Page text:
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Duplicate Values and Unique Values

Duplicate Values and Unique Values in Excel

There are a number applications where identifying or removing duplicate values is needed.

The first question is, “What is a duplicate?” For example, if the letter A appears twice in a column of data does it count as two duplicates or an original and one duplicate?

The second question is, “What do you want to do with the duplicates?” Do you want to remove them so you have a unique list, or do you want to keep them and identify them?

If you run a search engine inquirery on “Excel Duplicate Values” or “Excel Unique Values” you will get instructions on how to use the Advanced Filter or the Remove Duplicates command in the Data Tools Group on the Data ribbon. These are manual processes and they work.

However sometimes you want to accomplish these steps with formulas so they happen automatically.

There are five ways to identify duplicates. For the sake of discussion, it is assumed that Column A and / or Column B contain the data to be checked for duplicates.


Method 1 – By Sorting

The first method is to sort the data in Column A and check each cell with the cell above it. If the value above is equal to the current value then the current value is a duplicate. For example if A3 = A2, then A3 is a duplicate of A2. This method has one advantage, the original (unique value) and the duplicates are shown together. However this advantage is offset by the need to sort the data.

Method 2 – By Counting

The second method is to use a helper column to test =COUNTIF(A:A,A2). This formula yields the number of times the value in Cell A2 is found in the column. Filtering on the results = 1 identifies unique values, but if a value has a count > 1, this method does not acknowledge that one of them is unique. At best, this method tells you what cells do not have a duplicate.

Method 3 – By Matching

The third method is to use a helper column to test =MATCH(A2,A:A,0) = ROW(). This expression evaluates to TRUE for the first occurrence of a value in column A, and FALSE if the value has appeared before. This formula could be expanded to give you more information:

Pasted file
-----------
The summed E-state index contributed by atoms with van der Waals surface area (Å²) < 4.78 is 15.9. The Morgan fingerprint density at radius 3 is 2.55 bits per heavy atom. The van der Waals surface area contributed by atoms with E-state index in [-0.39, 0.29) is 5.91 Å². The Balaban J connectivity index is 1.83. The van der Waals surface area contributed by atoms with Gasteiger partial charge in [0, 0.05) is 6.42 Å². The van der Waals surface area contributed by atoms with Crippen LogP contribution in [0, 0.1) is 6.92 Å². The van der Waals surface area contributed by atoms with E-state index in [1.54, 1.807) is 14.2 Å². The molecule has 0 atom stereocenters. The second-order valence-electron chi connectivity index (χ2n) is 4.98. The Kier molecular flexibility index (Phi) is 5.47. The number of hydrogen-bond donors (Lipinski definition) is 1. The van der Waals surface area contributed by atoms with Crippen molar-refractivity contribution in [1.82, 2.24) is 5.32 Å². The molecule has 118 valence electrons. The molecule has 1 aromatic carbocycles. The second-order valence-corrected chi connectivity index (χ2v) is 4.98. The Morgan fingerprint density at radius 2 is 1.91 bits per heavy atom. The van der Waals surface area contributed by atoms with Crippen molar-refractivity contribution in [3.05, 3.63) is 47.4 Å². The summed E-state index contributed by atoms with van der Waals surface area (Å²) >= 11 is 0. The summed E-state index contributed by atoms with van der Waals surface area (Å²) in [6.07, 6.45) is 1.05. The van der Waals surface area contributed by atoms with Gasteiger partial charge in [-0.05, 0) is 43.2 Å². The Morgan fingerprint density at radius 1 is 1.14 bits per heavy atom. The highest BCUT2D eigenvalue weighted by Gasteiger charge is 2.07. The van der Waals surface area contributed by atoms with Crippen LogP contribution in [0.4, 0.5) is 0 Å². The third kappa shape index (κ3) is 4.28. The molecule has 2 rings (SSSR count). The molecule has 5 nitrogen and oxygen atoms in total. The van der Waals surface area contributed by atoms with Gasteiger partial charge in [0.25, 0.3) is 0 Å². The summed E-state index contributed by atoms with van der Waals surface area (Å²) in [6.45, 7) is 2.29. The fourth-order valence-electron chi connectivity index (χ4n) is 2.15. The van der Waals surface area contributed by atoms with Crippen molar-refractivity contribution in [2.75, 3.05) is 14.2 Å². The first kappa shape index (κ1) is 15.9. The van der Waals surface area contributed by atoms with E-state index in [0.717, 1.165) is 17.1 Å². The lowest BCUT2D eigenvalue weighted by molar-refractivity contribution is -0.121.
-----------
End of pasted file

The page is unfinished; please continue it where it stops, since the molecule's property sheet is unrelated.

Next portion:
=IF(MATCH(A2,A:A,0)=ROW()=TRUE,"Unique","Duplicate of row" & MATCH(A2,A:A,0))

This formula yields “Unique” for the first occurrence of the value or it identifies the row on where the value first appeared.

If you just need a count of unique values, then you do not need a helper column. The following formula can be used:

SUMPRODUCT ((MATCH(Range,Column,0) = ROW(RANGE)) * 1)

For example

SUMPRODUCT ((MATCH(A2:A12, A:A, 0) = ROW (A2:A12)) * 1)  

Method 4 – By Pivot Table

The fourth method is even easier

The quickest means of getting a unique list of values is to use a pivot table. The pivot table has the additional value of being able to filter the data and sort it with a simple right click of the mouse.

Method 5 - By Array Formula

From office.microsoft.com

Count Numbers (Contiguous Range)

=SUM(IF(FREQUENCY(Range,Range)>0,1)) Count the number of unique number values in Range, but do not count blank cells or text values.

Count Numbers and Text (Contiguous Range)

=SUM(IF(FREQUENCY(MATCH(Range,Range,0),MATCH(Range,Range,0))>0,1)) Count the number of unique text and number values in Range (which must not contain blank cells.

Count Numbers and Text (Non-contiguous Range)

=SUM(IF(FREQUENCY(IF(LEN(Range)>0,MATCH(Range,Range,0),""), IF(LEN(Range)>0,MATCH(Range,Range,0),""))>0,1)) Count the number of unique text and number values in Range, but do not count blank cells.

Attached is a spreadsheet showing the 5 methods. Media:Sample_Unique.zip

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